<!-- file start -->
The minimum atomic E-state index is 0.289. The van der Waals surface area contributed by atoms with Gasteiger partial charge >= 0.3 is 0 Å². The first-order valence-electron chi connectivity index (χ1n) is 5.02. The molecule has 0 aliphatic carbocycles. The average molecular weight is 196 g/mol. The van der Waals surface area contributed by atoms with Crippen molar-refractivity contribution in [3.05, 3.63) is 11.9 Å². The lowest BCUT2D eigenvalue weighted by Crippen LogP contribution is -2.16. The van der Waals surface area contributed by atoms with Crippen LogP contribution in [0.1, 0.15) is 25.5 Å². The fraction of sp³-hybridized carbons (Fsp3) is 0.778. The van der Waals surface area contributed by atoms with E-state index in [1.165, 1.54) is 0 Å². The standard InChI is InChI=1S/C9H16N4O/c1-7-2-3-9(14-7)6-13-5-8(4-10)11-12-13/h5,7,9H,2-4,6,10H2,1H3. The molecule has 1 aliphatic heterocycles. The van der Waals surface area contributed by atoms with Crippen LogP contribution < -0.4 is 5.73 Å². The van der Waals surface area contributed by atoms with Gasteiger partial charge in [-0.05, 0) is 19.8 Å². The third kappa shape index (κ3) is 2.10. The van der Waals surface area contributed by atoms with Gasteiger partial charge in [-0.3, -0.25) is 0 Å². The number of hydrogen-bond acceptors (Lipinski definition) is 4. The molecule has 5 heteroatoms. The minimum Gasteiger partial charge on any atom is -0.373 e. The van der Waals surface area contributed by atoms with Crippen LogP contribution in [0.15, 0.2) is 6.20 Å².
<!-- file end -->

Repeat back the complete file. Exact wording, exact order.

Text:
The minimum atomic E-state index is 0.289. The van der Waals surface area contributed by atoms with Gasteiger partial charge >= 0.3 is 0 Å². The first-order valence-electron chi connectivity index (χ1n) is 5.02. The molecule has 0 aliphatic carbocycles. The average molecular weight is 196 g/mol. The van der Waals surface area contributed by atoms with Crippen molar-refractivity contribution in [3.05, 3.63) is 11.9 Å². The lowest BCUT2D eigenvalue weighted by Crippen LogP contribution is -2.16. The van der Waals surface area contributed by atoms with Crippen LogP contribution in [0.1, 0.15) is 25.5 Å². The fraction of sp³-hybridized carbons (Fsp3) is 0.778. The van der Waals surface area contributed by atoms with E-state index in [1.165, 1.54) is 0 Å². The standard InChI is InChI=1S/C9H16N4O/c1-7-2-3-9(14-7)6-13-5-8(4-10)11-12-13/h5,7,9H,2-4,6,10H2,1H3. The molecule has 1 aliphatic heterocycles. The van der Waals surface area contributed by atoms with Crippen LogP contribution < -0.4 is 5.73 Å². The van der Waals surface area contributed by atoms with Gasteiger partial charge in [-0.05, 0) is 19.8 Å². The third kappa shape index (κ3) is 2.10. The van der Waals surface area contributed by atoms with Gasteiger partial charge in [-0.3, -0.25) is 0 Å². The number of hydrogen-bond acceptors (Lipinski definition) is 4. The molecule has 5 heteroatoms. The minimum Gasteiger partial charge on any atom is -0.373 e. The van der Waals surface area contributed by atoms with Crippen LogP contribution in [0.15, 0.2) is 6.20 Å².